Tested a Radio Shack (Archer) cat no. 49-201 Infrared Photoelectric Relay - Intrusion detection unit (out of date,
originally sold for $69.95). Attached the Radio shack Infrared Photoelectric Relay with a .1 uf capacitor on the
output to filter the 60/120-cycle nose that was showing up on the frequency meter. The result was workable up to
about 11 Hz before the circuit stopped switching. This is equivalent to about 660 RPM. Does work but is hard to
get it to line up and reflect off the tape on the rotating shaft. This is because of the invisible infrared beam. Not
really that portable or easy to use. Currently runs off 115V AC but with some modification could run off 12V
DC. I didn't think it was worth going any further with this.
Next Attempt: Tried an old hand held cassette tape recorder that had a good audio amp with a mic and speaker jack. A small solar cell was attached to a microphone coax cable and plugged into the microphone jack on the recorder. A 200-ohm variable resistor was attached across the solar cell. Hand held laser pointer to reflect off the aluminum tape on a rotating shaft. The output of the speaker wire went to the DM 645 frequency meter and an oscilloscope for testing. The pot was adjusted to allow the frequency meter to select different amplitudes in its calculation. All AC lights (florescent and incandescent) near by needed to be turned off to cut down on the 60/120 cycle picked up by the solar cell. By adjusting the pot sometimes one can get the correct frequency. Most of the time the frequency measured was way too high. The frequency response of the audio amplifier in this typical small tape recorder was not high enough to work. Was taking the pulse and changing it into a decay sign wave. Which was to be expected. This introduced lots of higher frequencies. Thus this approach is not recommended.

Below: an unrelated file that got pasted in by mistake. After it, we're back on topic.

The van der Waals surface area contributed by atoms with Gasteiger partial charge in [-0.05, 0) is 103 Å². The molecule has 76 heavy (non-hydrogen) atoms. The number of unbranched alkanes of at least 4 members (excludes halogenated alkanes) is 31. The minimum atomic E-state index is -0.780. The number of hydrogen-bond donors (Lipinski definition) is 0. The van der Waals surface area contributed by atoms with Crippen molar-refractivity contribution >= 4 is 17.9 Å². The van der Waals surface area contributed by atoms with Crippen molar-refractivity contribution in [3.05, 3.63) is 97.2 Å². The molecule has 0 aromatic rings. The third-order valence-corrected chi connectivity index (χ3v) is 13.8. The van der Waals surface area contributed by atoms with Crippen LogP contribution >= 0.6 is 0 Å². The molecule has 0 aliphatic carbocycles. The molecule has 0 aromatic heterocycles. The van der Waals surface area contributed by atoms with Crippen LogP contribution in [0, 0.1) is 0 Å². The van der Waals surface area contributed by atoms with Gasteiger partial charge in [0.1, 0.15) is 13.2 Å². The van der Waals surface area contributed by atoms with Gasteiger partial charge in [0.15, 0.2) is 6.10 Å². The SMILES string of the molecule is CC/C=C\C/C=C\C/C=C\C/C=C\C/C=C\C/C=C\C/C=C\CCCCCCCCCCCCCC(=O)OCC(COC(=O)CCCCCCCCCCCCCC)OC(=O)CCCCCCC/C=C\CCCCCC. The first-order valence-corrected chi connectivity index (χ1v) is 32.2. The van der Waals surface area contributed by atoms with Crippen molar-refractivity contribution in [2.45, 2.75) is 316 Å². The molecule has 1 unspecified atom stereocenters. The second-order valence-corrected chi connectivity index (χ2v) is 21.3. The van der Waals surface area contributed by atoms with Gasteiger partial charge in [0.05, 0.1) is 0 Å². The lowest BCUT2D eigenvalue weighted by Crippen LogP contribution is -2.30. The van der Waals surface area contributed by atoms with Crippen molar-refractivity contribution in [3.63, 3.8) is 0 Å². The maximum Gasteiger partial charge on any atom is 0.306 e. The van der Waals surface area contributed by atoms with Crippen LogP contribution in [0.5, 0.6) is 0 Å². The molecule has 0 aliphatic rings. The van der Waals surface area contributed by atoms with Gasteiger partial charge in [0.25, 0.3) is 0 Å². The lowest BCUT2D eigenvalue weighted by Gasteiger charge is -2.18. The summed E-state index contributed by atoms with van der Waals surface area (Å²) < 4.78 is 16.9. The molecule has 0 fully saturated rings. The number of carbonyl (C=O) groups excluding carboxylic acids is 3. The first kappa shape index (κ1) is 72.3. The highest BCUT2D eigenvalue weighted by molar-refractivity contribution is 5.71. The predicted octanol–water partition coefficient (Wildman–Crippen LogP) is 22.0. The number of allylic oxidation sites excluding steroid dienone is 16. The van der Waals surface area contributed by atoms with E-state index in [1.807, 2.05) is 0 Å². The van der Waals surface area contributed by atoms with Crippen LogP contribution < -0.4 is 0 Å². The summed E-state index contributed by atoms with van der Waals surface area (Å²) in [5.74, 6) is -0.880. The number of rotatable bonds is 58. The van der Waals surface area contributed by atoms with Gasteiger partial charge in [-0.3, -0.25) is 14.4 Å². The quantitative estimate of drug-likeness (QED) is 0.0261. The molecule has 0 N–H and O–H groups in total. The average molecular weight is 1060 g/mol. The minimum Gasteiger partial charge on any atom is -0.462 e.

The best approach so far has been to use a solar cell attached to an oscilloscope with a laser pointer bouncing off aluminum tape stuck to the shaft. The timing is then done by counting centimeters on the scope screen and multiplying by the sweep rate to get fraction of a second between pulses, or for one revolution. 60 sec/min is then divided by the fraction of a sec or number of sec for one revolution. This then gives RPM.
After much research: The most reasonably priced off the shelf unit that I can find that will measure low RPM is Photo/contact Tachometer ($155.00 part no. 01DT2236) from Electronix Express (800) 972 2225. This unit measures between 5 to 100,000 RPM using the photo approach and .5 to 19,999 RPM using contact. Note: The frequency meter used above was a DM 645 ($38.95 part no. 01DM645) from the same place. Being able to measure to one Hz is really not enough. 5 Hz measured is 300 RPM, 1 Hz is 60 RPM. As you can see this is not very good accuracy at low RPM. Thus all in all I think it better to purchase the above unit.
My next action is to purchase one of these, for portable use unless I have missed something easy to try. I don't think I want to spend the time designing or finding a circuit for a solar cell that will amplify the square wave pulse keeping the original shape rejecting 120/60 Hz noise.
Offered by Mike.